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Hiballin’: It’s All About the Glass

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Hiball Energy Water Found at Fresh Market in Kenwood, Cincinnati, Ohio.

Most discussions about Hiball sparkling energy drinks focus on the caffeine content of the beverage. (With 7.5 mg of caffeine per fluid ounce, a 10 oz. bottle has 75 mg total and, per ounce, it has less caffeine than a Starbucks Double Shot, but, per item, more than a can of Coca-Cola Classic or a Hershey’s Special Dark Bar.)

What’s more compelling about this product is its bottle. It’s glass. And Hiball is proud of choosing glass instead of plastic. On the “About” page of their popping website (click on “Why glass?” on the bottom left), designed by Steve Holmes of Energi Design, they’ve included a link to a list of reasons why glass is more sustainable and healthier than PET. This is a message other brands might want to note. Not only is glass more sustainable, it’s also nontoxic, impermeable, nonporous, has a longer shelf life, more attractive, and it’s retro. Read the rest of this entry »

Written by Sarah Froelich

August 2, 2011 at 2:06 pm

Findlay Market

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Findlay Market's masonry tower today, north façade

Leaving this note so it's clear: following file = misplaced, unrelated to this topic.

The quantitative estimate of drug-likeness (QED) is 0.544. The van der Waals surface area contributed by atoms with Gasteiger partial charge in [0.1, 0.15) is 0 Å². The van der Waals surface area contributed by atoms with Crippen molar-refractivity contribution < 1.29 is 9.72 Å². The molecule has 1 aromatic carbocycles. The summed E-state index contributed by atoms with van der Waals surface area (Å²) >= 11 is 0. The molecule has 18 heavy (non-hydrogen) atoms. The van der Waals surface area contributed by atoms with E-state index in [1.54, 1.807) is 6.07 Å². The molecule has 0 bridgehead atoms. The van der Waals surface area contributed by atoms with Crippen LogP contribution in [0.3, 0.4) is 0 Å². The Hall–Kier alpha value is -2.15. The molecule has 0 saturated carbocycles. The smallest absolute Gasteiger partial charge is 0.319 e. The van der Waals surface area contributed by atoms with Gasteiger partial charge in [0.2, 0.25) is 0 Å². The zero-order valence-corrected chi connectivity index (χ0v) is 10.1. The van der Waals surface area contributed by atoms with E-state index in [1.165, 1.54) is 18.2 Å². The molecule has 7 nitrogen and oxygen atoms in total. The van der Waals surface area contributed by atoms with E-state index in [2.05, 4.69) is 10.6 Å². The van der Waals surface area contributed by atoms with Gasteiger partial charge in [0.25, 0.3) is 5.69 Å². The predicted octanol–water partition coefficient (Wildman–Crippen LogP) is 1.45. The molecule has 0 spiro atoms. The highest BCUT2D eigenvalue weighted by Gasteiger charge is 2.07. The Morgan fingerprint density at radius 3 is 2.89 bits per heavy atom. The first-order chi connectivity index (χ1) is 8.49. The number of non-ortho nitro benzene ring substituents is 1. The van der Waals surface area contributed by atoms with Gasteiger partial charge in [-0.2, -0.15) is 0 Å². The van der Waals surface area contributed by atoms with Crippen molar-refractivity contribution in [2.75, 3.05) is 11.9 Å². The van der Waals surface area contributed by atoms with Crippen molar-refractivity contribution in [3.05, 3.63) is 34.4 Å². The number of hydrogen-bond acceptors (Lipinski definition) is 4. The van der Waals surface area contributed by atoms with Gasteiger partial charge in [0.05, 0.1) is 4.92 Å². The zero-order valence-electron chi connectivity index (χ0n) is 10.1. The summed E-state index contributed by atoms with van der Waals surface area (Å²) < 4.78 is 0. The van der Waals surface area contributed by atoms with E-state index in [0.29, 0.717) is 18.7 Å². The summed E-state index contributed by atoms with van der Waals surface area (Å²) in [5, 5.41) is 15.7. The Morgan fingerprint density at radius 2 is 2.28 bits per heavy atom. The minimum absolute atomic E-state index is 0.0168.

Findlay Market is my favorite place to find quality foods at unbelievably reasonable prices in Cincinnati, and it is also a mainstay in my (somewhat former) Cincinnati shopping routine. Beginning at  the age of four my mom took me to the market early on Saturday mornings to shop for produce and flowers and, before I moved to NYC, I lived just up the hill from the Market and would go down to shop about once every week or two, although I always felt I should have gone more often.

During my most recent visit to Cincinnati, I noticed the market had attracted Churchill’s Tea Room which was previously located at the 4th Street entrance of Carew Tower in the downtown business district. When I stopped in to visit Churchill’s new location in its new northwest side store front, proprietor Kathleen Kern mentioned how the Findlay Market community is noticeably more relaxed than the downtown mid-day lunch and shopping crowd. She also praised the ease and thrift of shopping at the market on a regular basis, comparing the cost of a great Findlay seafood dinner for six (under $10 for all fresh ingredients) versus a Chinese carry out meal that cost almost $60.

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Written by Sarah Froelich

January 7, 2010 at 4:30 pm